Ted 2 (2015) / Comedy-Fantasy

MPAA Rated: R for crude and sexual content, pervasive language, and some drug use
Running Time: 115 min.

Cast: Mark Wahlberg, Seth MacFarlane (voice), Amanda Seyfried, Jessica Barth, John Carroll Lynch, Giovanni Ribisi, Sam J. Jones, Morgan Freeman, Patrick Warburton, John Slattery, Michael Dorn
Small role: Liam Neeson, Dennis Haysbert, Patrick Stewart (voice), Tom Brady, Jay Leno, Jimmy Kimmel, Kate McKinnin, Bobby Moynahan, Taran Killam, Ralph Garman, Tara Strong (voice), Tiffany
Director: Seth MacFarlane
Screenplay:Seth MacFarlane, Alec Sulkin, Wellesley Wild

Review published June 27, 2015

After A Million Ways to Die in the West failed to catch fire at the box office or among critics, Seth MacFarlane returns to familiar territory by delivering a sequel to his massively popular foray into films, Ted, which scored over a half-billion dollars in ticket sales in its 2012 release.   It's hard to follow-up a joke-a-minute movie with a sequel, primarily because just about all of the best and freshest gags were put into the first film, while a sequel has try to mine from the same cave of ideas and hope it can find more secret gems that were somehow left behind. 

Ted 2 is set about a half-year out from the end of Ted, with divorced John Bennett (Wahlberg, The Gambler) not quite ready to jump back into a relationship, while his best friend Ted, his teddy bear come to life, seems to be headed for a break-up of his own with Tami-Lynn (Barth), his wife and co-worker. Thinking it will be the spark to give his marriage its second wind, Ted decides what they really need is to have a kid, but they find that neither party is capable of making this happen. Going the adoption route against better judgment, Ted is deemed to not have the rights of a human being, despite his sentience, as he is just someone's property, which not only means he can't adopt, but he also can't be married or even have a job, so he loses those too. To get his life back, Ted must take the issue to court on the hope that he can be everything he wants to be, securing the services of spunky-but-unproven lawyer Sam L. Jackson (Seyfried, While We're Young), but evil Donny (Ribisi, Selma) returns to try to get a hold of Ted to dissect him in order to discover how he can make a line of living teddy bears for everyone to have, which will be easier to get away with while Ted is deemed property instead of a person.

As you can tell from the above plot synopsis, this is a plot that's probably too complicated for what is basiically just a dumb, raunchy comedy meant to make you laugh.  This becomes increasingly burdensome the more MacFarlane deals with it, which means that most of the movie's laughs come in the first third of the film, where things are as light and free as can be (as evidenced by a fun musical dance number during the opening credits), and begins to peter out once we get to the civil rights case.  Had Ted 2's final half been just about Ted's fight for his rights, perhaps it might have been able to coast on good will for those who laughed enough at the outset, but MacFarlane goes a step too far by re-introducing another subplot development in crackpot nemesis Donny for more of the "capture the bear" antics that are not only not funny, but we've already seen him do this before in 2012's Ted, where it was also not very amusing.  At a bloated 115 minutes, it's easily 20 minutes too long, chock full of superfluous and recurring gags that would have been better relegated to an end-credit reel, or a deleted scene segment of the Blu-ray release.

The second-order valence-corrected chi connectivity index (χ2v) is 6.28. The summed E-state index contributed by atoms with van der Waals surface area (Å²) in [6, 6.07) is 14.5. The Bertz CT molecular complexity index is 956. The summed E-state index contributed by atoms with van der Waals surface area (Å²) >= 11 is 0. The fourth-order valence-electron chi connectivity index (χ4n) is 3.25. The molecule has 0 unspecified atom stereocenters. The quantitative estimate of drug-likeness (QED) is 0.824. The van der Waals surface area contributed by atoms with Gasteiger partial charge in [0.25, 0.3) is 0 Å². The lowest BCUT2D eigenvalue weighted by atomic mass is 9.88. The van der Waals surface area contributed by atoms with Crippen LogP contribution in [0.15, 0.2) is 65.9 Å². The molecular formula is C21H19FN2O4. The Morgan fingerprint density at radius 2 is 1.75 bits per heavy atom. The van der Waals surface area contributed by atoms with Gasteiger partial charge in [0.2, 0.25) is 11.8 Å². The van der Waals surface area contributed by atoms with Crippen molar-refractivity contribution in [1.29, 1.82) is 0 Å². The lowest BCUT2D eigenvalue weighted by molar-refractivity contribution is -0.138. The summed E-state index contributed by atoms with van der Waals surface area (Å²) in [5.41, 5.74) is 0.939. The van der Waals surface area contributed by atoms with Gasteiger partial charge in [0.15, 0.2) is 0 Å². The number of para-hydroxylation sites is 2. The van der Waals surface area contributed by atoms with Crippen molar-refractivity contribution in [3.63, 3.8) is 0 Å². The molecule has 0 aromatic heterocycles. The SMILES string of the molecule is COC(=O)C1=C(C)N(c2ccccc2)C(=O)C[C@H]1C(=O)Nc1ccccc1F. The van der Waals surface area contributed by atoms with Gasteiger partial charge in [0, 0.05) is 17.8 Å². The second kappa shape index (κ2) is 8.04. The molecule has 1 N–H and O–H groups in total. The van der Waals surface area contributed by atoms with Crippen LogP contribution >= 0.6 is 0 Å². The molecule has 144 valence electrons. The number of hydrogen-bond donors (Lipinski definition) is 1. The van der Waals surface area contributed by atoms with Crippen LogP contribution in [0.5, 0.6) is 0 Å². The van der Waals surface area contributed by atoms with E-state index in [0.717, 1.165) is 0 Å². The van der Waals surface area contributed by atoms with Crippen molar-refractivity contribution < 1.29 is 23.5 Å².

Wahlberg's role switches here from star to sidekick, letting MacFarlane's titular animated bear steer most of the film's story beats throughout.  Mila Kunis sits it out this time, reportedly due to being pregnant, ironically given the film's theme, while Amanda Seyfried joins the cast in order to join in on lots and lots of pot smoking gags that aren't likely to seem very funny for those not equally stoned at the moment of viewing.  There are no less than three jokes about her resembling Gollum from Lord of the Rings, which is another of MacFarlane's worst tendencies: repeating jokes on the hope that it will somehow get funnier through constant call-backs.  That and celebrity cameos that don't factor into the story, such as a scene in which a gruff Liam Neeson (Run All Night) shows up to try to purchase a box of Trix under the assurance that he won't be arrested for it due to its slogan ,"Trix is for kids." Only the fact that it's Neeson in Bryan Mills tough-guy mode makes it vaguely amusing.

If you didn't care for Ted, stay away, as whatever ruffled your feathers in 2012 will probably do the same here, only more so. There are a handful of moments that may make you chuckle, but so many more jokes are misfires, and with the bulk of the humor coming from body fluid, pot, racial and gay-panic humor, it quickly can turn into a demoralizing experience for viewers who've grown weary at movies that deliver on tasteless sight gags as a crutch to comedy when cleverness and wit are absent.  That and incessant pop-culture references seemingly just to get you to laugh from the remembrance of iconic things you may have enjoyed in your childhood, like The Breakfast Club, Revenge of the Nerds, Planes Trains and Automobiles, Jurassic Park, Star Wars, and Beetlejuice, woven into the jokes without actually tying them in to the story at hand. 

Ted 2 should forever crown MacFarlane as the king of the throwbacks, throwing back to the 1980s for non-sequitur humor, also throwing back to Easter eggs for fans of "Family Guy", then throwing back to his previous movie, and even throwing back to gags we've seen just two minutes before.  In fishing terms, it's like a catch too puny to bother with, leaving you tempted to throw this one back too.

-- There is yet another throwback joke at the conclusion of the end credits.

Qwipster's rating:

2015 Vince Leo